Thirty years before Hitler came to power in Germany, and about forty years before Raphael Lemkin authored the word genocide, there had already been one at the hands of Germany. This genocide happened outside of Europe though. This genocide took place in AFRIKA!
Like with all things related to Afrika, this is never mentioned in our schools, which keeps us ignorant about our own histories.
In the early 1900s, Germany invaded Namibia. This documentary from the BBC outlines the events that lead up to the deaths of 3/4 of the population of Herero people, and 1/2 of the population of Nama people.
Germany’s Genocide of the Herero In 1904, the indigenous Herero people of German South West Africa (now Namibia) rebelled against their German occupiers. In the following four years, the German army retaliated, killing between 60,000 and 100,000 Herero people, one of the worst atrocities ever. The history of the Herero genocide remains a key issue for many around the world partly because the German policy not to pay reparations for the Namibian genocide contrasts with its long-standing Holocaust reparations policy.
The Herero case bears not only on transitional justice issues throughout Africa, but also on legal issues elsewhere in the world where reparations for colonial injustices have been called for. This book explores the events within the context of German South West Africa (GSWA) as the only German colony where settlement was actually attempted. The study contends that the genocide was not the work of one rogue general or the practices of the military, but that it was inexorably propelled by Germany’s national goals at the time. To get your copy click here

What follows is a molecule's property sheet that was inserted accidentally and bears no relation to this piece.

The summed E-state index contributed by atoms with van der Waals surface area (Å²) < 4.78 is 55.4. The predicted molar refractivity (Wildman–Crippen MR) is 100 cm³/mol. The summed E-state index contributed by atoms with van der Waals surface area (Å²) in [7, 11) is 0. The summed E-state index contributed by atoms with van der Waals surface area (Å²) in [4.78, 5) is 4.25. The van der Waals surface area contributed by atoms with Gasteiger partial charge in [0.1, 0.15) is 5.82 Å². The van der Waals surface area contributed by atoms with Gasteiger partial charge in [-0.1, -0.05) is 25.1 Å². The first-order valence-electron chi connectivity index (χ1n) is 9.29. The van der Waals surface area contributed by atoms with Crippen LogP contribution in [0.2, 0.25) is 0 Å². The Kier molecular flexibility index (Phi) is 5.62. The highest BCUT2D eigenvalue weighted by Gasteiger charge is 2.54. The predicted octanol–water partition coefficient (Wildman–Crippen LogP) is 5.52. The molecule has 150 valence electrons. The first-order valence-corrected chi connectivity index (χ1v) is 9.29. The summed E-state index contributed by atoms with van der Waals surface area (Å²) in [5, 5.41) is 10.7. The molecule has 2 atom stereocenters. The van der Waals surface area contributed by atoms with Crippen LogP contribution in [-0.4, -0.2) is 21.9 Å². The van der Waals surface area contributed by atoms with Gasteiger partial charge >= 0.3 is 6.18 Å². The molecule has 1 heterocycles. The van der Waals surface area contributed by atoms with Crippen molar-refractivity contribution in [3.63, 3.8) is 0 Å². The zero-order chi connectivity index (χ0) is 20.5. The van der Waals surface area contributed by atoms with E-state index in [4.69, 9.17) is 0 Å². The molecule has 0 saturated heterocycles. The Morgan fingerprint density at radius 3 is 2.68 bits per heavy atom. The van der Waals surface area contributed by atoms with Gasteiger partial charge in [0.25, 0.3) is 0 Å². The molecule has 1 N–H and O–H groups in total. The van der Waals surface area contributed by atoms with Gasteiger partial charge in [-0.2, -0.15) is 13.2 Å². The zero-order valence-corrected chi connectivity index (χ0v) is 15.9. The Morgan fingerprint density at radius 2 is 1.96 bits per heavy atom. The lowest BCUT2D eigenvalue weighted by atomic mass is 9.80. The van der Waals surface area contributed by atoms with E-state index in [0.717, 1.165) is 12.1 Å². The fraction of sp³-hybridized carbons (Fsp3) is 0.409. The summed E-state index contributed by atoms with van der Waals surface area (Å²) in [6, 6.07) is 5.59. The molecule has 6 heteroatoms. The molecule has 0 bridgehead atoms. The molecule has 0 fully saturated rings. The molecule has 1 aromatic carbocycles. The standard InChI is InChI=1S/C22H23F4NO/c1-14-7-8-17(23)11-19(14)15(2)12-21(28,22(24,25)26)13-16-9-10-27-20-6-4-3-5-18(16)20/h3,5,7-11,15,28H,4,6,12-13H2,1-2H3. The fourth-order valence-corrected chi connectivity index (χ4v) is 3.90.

The book argues that the Herero genocide was linked to Germany’s late entry into the colonial race, which led it frenetically and ruthlessly to acquire multiple colonies all over the world within a very short period, using any means available.
Group of Herero hanged by Germans in German South West Africa circa 1907. Part of the postcard was reproduced in book form. The text above more or less reads; Herero skulls were packed into boxes by German South-West-Africa troops, to be sent to the pathologic institute in Berlin, so that they might be used for scientific measurements. Herero women removed meat, skin and hair form the skulls using pieces of broken glass. The skulls were from Herero’s killed in action or of those hung.